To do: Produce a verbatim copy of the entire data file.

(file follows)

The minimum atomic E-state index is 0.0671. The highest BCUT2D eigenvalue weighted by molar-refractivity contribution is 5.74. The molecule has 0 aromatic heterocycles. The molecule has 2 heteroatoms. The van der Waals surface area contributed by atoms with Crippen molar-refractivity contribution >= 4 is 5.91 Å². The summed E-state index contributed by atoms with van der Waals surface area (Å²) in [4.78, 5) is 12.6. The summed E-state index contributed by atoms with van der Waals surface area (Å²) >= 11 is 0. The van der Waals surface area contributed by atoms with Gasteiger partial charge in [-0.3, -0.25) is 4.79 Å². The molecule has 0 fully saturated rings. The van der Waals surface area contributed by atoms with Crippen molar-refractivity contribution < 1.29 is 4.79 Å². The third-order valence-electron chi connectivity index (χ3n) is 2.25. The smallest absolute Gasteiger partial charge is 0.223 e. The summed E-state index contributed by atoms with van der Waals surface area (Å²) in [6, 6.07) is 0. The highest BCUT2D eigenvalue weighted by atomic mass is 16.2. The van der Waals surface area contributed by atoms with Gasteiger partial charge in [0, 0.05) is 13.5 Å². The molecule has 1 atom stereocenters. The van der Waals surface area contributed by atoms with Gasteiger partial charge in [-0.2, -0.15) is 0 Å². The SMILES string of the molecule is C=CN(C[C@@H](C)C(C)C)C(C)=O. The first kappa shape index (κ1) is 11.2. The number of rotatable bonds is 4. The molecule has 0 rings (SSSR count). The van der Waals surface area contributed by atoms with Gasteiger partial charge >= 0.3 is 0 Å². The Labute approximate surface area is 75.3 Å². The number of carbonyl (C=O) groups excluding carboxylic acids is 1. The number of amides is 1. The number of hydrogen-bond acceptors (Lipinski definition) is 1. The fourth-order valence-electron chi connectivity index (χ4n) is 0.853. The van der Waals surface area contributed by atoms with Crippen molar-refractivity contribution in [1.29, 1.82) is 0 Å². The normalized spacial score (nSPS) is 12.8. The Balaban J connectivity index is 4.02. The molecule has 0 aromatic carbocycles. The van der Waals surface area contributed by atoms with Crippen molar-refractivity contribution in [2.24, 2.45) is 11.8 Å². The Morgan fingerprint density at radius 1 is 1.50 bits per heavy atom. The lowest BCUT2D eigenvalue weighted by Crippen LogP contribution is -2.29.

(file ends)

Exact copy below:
The minimum atomic E-state index is 0.0671. The highest BCUT2D eigenvalue weighted by molar-refractivity contribution is 5.74. The molecule has 0 aromatic heterocycles. The molecule has 2 heteroatoms. The van der Waals surface area contributed by atoms with Crippen molar-refractivity contribution >= 4 is 5.91 Å². The summed E-state index contributed by atoms with van der Waals surface area (Å²) in [4.78, 5) is 12.6. The summed E-state index contributed by atoms with van der Waals surface area (Å²) >= 11 is 0. The van der Waals surface area contributed by atoms with Gasteiger partial charge in [-0.3, -0.25) is 4.79 Å². The molecule has 0 fully saturated rings. The van der Waals surface area contributed by atoms with Crippen molar-refractivity contribution < 1.29 is 4.79 Å². The third-order valence-electron chi connectivity index (χ3n) is 2.25. The smallest absolute Gasteiger partial charge is 0.223 e. The summed E-state index contributed by atoms with van der Waals surface area (Å²) in [6, 6.07) is 0. The highest BCUT2D eigenvalue weighted by atomic mass is 16.2. The van der Waals surface area contributed by atoms with Gasteiger partial charge in [0, 0.05) is 13.5 Å². The molecule has 1 atom stereocenters. The van der Waals surface area contributed by atoms with Gasteiger partial charge in [-0.2, -0.15) is 0 Å². The SMILES string of the molecule is C=CN(C[C@@H](C)C(C)C)C(C)=O. The first kappa shape index (κ1) is 11.2. The number of rotatable bonds is 4. The molecule has 0 rings (SSSR count). The van der Waals surface area contributed by atoms with Gasteiger partial charge >= 0.3 is 0 Å². The Labute approximate surface area is 75.3 Å². The number of carbonyl (C=O) groups excluding carboxylic acids is 1. The number of amides is 1. The number of hydrogen-bond acceptors (Lipinski definition) is 1. The fourth-order valence-electron chi connectivity index (χ4n) is 0.853. The van der Waals surface area contributed by atoms with Crippen molar-refractivity contribution in [1.29, 1.82) is 0 Å². The normalized spacial score (nSPS) is 12.8. The Balaban J connectivity index is 4.02. The molecule has 0 aromatic carbocycles. The van der Waals surface area contributed by atoms with Crippen molar-refractivity contribution in [2.24, 2.45) is 11.8 Å². The Morgan fingerprint density at radius 1 is 1.50 bits per heavy atom. The lowest BCUT2D eigenvalue weighted by Crippen LogP contribution is -2.29.